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. Last Updated: 07/27/2016

Draw, or Repulsion, of Russian-Made Smokes

ST. PETERSBURG -- A casual observer visiting the Portik outdoor cafe on Nevsky Prospekt might think it belonged to a U.S. tobacco company: Portik's tables are protected by Camel umbrellas and decorated with Camel ashtrays; smokers can choose only from RJR Reynolds' brand cigarettes such as, well, Camel.


The Camel paraphernalia was donated to Portik, said Valery Rudoi, the cafe manager. In return, RJR asked that the cafe sell only RJR cigarettes, he said. "The umbrellas are nice, but it really hasn't changed the business," he said.


International cigarette companies, under attack in the West over smoking-related health problems, have long looked to the East for their new markets. RJR, Philip Morris and Rothmans have all located manufacturing in St. Petersburg and in other parts of Russia.


One key marketing question for these cigarette manufacturers is whether consumers will remain biased against products made in Russia. In the past, Russian-made products have carried the stigma of shoddy quality.


Rothmans, which opens a new factory in St. Petersburg this month, made a point of testing that consumer perception, said Richard Moore, director of the company's local operations.


"We were concerned about consumer reaction. There's this myth that anything made in Russia must be bad," Moore said.


As it turned out, the consumer rejection didn't happen, Moore said. Smokers were more interested in the brand name then in the fine print saying the product was manufactured locally, he said. In fact, there was an increase in demand because production in Russia meant that the cigarettes produced were cheaper than those brought in from abroad.


British American Tobacco has also recently launched a new Russian-made brand, betting that smokers will buy Russian (See story, this page).


But James Brady of Deloitte & Touche, which has done marketing research for Rothmans' competitor RJR, said he thought the "Made in Russia" label might indeed turn off cigarette consumers.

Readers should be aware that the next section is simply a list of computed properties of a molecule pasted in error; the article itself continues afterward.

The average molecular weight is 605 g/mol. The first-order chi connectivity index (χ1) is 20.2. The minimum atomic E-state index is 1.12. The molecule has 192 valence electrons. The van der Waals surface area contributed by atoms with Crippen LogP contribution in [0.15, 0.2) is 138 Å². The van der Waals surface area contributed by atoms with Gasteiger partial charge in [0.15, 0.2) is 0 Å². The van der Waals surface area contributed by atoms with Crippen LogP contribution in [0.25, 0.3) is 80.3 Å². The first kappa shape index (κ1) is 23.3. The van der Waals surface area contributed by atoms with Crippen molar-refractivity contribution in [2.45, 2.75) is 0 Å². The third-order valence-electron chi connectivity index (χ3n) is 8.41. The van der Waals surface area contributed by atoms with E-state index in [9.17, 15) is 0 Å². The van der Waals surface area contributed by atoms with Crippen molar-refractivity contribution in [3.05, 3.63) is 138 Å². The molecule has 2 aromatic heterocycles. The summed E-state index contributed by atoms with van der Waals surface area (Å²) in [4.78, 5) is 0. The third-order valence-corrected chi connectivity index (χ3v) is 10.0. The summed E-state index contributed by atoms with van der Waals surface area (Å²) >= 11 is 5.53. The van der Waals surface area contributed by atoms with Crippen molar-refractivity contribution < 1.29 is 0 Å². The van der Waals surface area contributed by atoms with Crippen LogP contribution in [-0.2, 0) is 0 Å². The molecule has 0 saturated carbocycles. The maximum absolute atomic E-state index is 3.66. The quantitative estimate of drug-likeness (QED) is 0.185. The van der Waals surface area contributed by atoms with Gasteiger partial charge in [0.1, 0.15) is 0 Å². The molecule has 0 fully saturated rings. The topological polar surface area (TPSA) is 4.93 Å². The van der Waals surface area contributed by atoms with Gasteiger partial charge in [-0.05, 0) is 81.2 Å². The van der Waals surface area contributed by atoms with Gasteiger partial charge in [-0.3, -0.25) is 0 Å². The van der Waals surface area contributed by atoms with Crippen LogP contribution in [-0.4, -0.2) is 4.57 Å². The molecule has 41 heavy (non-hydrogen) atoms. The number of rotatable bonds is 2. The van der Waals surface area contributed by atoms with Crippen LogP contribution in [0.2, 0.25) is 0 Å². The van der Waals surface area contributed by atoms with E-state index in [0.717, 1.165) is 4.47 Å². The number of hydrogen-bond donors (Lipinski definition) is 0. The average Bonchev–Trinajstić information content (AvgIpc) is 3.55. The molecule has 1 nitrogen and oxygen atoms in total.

"Western-made products sell for more and are sought out by the people who can pay for them," he said. "Consumers will look at the fine print. Hopefully, that impression will decline but consumers will have to be convinced. Right now, they don't believe the quality is as high."


Vasily Gorlov, general manager at the Polo marketing company in St. Petersburg, agreed. The perception that Russian-made products are different from imported products of the same name is true, he said.


The Camel cigarettes produced in Europe, Russia and the United States are all different, Gorlov maintained. RJR, which manufactures Camels, has also hired Gorlov's agency to push its locally manufactured brand Peter I; Gorlov said the Peter I's major selling point was that it was a mid-price cigarette, cheaper than foreign imports but much higher quality than Soviet-era brands.


As for his own choice, Gorlov smokes Gitanes: "I like the fact that they're made in France."


For Rothmans-Nevo -- Rothmans' Russian joint venture -- the first foray into locally manufactured brands turned into a well-publicized flop in June 1995, when the company launched a new cigarette brand, called Hermitage.


The name was chosen because "it means something to Russians," Arkady Smirnov, marketing and distribution manager of Rothmans-Nevo, said in an interview at the time. Rothmans-Nevo spent $600,000 in advertising and promotion for the product, testing the cigarettes with about 1,000 smokers.


Whether the name meant anything to smokers is unclear, but it certainly meant something to the State Hermitage Museum, which threatened to sue. The brand was quietly withdrawn.


More recently, Philip Morris Co. ran into problems with its Marlboro kiosks, which are prominently located on Nevsky Prospekt and in other prestigious regions of the city.


When they were established in 1992, the kiosks were intended to sell only Philip Morris cigarettes, and were both a marketing gimmick and an innovative answer to the difficulties of arranging distribution in post-Soviet Russia.


Now owned by the Baltika company, the Marlboro kiosk network has since widened its mission to take in other brand names. A Marlboro kiosk outside the Gostiny Dvor metro station, for example, sells not only Marlboro but also Rothmans' Dallas and Pall Mall cigarettes.


According to local business weekly Delovoi Peterburg, some Marlboro kiosks no longer even carry Marlboro.


Yury Galibov, external relations director for Philip Morris, said the distribution system for the Marlboro cigarette kiosks would be changed this year, but he would not elaborate.


In 1992, at the same time that Marlboro kiosks were introduced to St. Petersburg, the Marlboro man also made his appearance in metro stations and on billboards -- and at the time, only Lenin was more ubiquitous in public places.